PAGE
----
Alexan­der Burnes

Timeless Travels Magazine - - CONTENTS - From Alexan­der Burnes, Trav­els into Bokhara, Eland Press 2012.

Sent to In­dia aged just six­teen to make his for­tune, Burnes soon re­vealed an ex­tra­or­di­nary tal­ent for lan­guages, com­bined with a boy­ish charm, in­sa­tiable cu­rios­ity and ir­re­press­ible en­thu­si­asm. By the age of 26 he had so im­pressed his su­pe­ri­ors that he was en­trusted with the task of jour­ney­ing up the In­dus, os­ten­si­bly with a gift of horses from the King to the Maharajah of La­hore. In re­al­ity he was act­ing as a diplo­mat and spy, as­sess­ing both the ter­ri­tory and the cal­i­bre of the war­rior-king­doms on the western fron­tier of Bri­tish In­dia.

On en­ter­ing the first court of the palace, we were re­ceived by Raja Di­han Sing, a fine soldier-like look­ing per­son, dressed in ar­mour, by whom we were con­ducted to the door of the palace. While stoop­ing to re­move my shoes at the thresh­old, I sud­denly found my­self in the arms and tight em­brace of a diminu­tive old-look­ing man, - the great Ma­haraja Run­jeet Sing. He was ac­com­pa­nied by two of his sons, who like­wise em­braced Mr. Leckie and my­self; when the Ma­haraja con­ducted me by the hand to the in­te­rior of his court...all of us were seated on sil­ver chairs, in front of his High­ness.

The Ma­haraja made var­i­ous com­pli­men­tary re­marks; asked par­tic­u­larly af­ter the health of his Majesty the King of Great Bri­tain; and, as we had come from Bom­bay, en­quired for Sir John Mal­colm. When we had been seated a short time, I in­formed his High­ness that I had brought along with me in safety to La­hore five horses, which his most gra­cious Majesty the King of Eng­land had con­ferred upon him, in con­sid­er­a­tion of the re­la­tions of amity and concord sub­sist­ing be­tween the states, as also a car­riage from the Right Honourable the Gover­nor-Gen­eral of In­dia in to­ken of his Lord­ship’s es­teem. I then added, that the horses were ac­com­pa­nied by a most friendly let­ter from his Majesty’s min­is­ter for the af­fairs of In­dia, which I held in my hand in a bag of cloth of gold, sealed with the arms of Eng­land.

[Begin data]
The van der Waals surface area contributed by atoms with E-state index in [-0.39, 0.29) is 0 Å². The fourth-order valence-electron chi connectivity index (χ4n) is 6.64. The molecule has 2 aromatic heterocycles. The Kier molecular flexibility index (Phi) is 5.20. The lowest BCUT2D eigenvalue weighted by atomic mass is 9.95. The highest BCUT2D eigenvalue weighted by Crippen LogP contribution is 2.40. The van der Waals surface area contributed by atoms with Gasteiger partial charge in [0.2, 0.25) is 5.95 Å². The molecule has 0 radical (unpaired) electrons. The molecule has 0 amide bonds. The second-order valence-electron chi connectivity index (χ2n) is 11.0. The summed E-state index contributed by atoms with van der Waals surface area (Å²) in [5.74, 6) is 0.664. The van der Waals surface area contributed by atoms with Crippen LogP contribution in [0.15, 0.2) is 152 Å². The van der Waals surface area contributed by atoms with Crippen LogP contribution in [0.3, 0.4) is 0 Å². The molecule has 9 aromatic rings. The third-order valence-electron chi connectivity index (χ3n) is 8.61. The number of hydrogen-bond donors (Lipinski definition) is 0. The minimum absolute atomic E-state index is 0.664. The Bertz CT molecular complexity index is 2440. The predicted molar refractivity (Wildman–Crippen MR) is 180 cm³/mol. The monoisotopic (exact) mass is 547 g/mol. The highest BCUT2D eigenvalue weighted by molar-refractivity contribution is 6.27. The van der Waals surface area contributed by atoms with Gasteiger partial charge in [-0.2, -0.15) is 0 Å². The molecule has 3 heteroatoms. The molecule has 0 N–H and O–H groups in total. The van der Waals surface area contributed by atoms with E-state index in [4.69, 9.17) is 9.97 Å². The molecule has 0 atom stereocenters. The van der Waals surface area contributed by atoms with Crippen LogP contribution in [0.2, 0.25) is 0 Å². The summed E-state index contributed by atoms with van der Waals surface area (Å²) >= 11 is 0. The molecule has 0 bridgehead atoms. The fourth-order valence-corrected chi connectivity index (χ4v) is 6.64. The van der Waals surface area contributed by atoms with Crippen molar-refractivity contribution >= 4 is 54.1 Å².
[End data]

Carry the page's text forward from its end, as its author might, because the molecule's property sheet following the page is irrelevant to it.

On this the Ma­haraja and his Court, as well as our­selves, rose up, and his High­ness re­ceived the let­ter, and touched his fore­head with the seal. The let­ter was then handed to his min­is­ter, Uzeez-o-Deen, who read a Per­sian trans­la­tion of it in the pres­ence of the whole Court. As the con­tents of the doc­u­ment were un­folded, the Ma­haraja gave ev­i­dent symp­toms of his sat­is­fac­tion, and when the let­ter was half read, he said that he would greet its ar­rival by a salute; and a peal of ar­tillery from sixty guns, each fir­ing twenty-one times, an­nounced to the cit­i­zens of La­hore the joy of their King. His High­ness then ex­pressed his in­ten­tion of view­ing the presents, and we ac­com­pa­nied him. The sight of the horses ex­cited his ut­most sur­prise and won­der: their size and colour pleased him: he said they were lit­tle ele­phants and, as they passed singly be­fore him, he called out to his dif­fer­ent Sir­dars and of­fi­cers, who joined in his ad­mi­ra­tion.

The hall of au­di­ence, in which the in­ter­view took place, was built en­tirely of mar­ble, and is the work of the Moghul em­per­ors: part of the roof was gor­geously dec­o­rated by a pav­il­ion of silken cloth stud­ded with jewels. The Ma­haraja him­self wore a neck­lace, arm­lets, and bracelets of emer­alds, some of which were very large. His sword was mounted with the most pre­cious stones. The nobles were like­wise dressed for the oc­ca­sion with jewels, and all the Court ap­peared in yel­low, the favourite colour of the na­tion, which has a gaudy but strik­ing ef­fect.

The ex­er­tion which his High­ness un­der­went seemed to ex­haust him, and we with­drew. Na­ture has, in­deed, been spar­ing in her gifts to this per­son­age, and there must be a mighty con­trast be­tween his mind and body. He has lost an eye, is pit­ted by the small pox, and his stature does not cer­tainly ex­ceed five feet three inches. He is en­tirely free from pomp and show, yet the stud­ied re­spect of his Court is re­mark­able; not an in­di­vid­ual spoke with­out a sign, though the throng was more like a bazaar than the Court of the first na­tive Prince in these times.

All im­ages in the public do­main

Above: Alexan­der Burnes

Be­low, left to right; Run­jit Singh and his Suwar­ree; Fort at La­hore; paint­ing of Ran­jit Singh; litho­graph of orig­i­nal wa­ter­colour paint­ing of Ma­haraja Ran­jit Singh c. 1835–40 by Ji­van Ram

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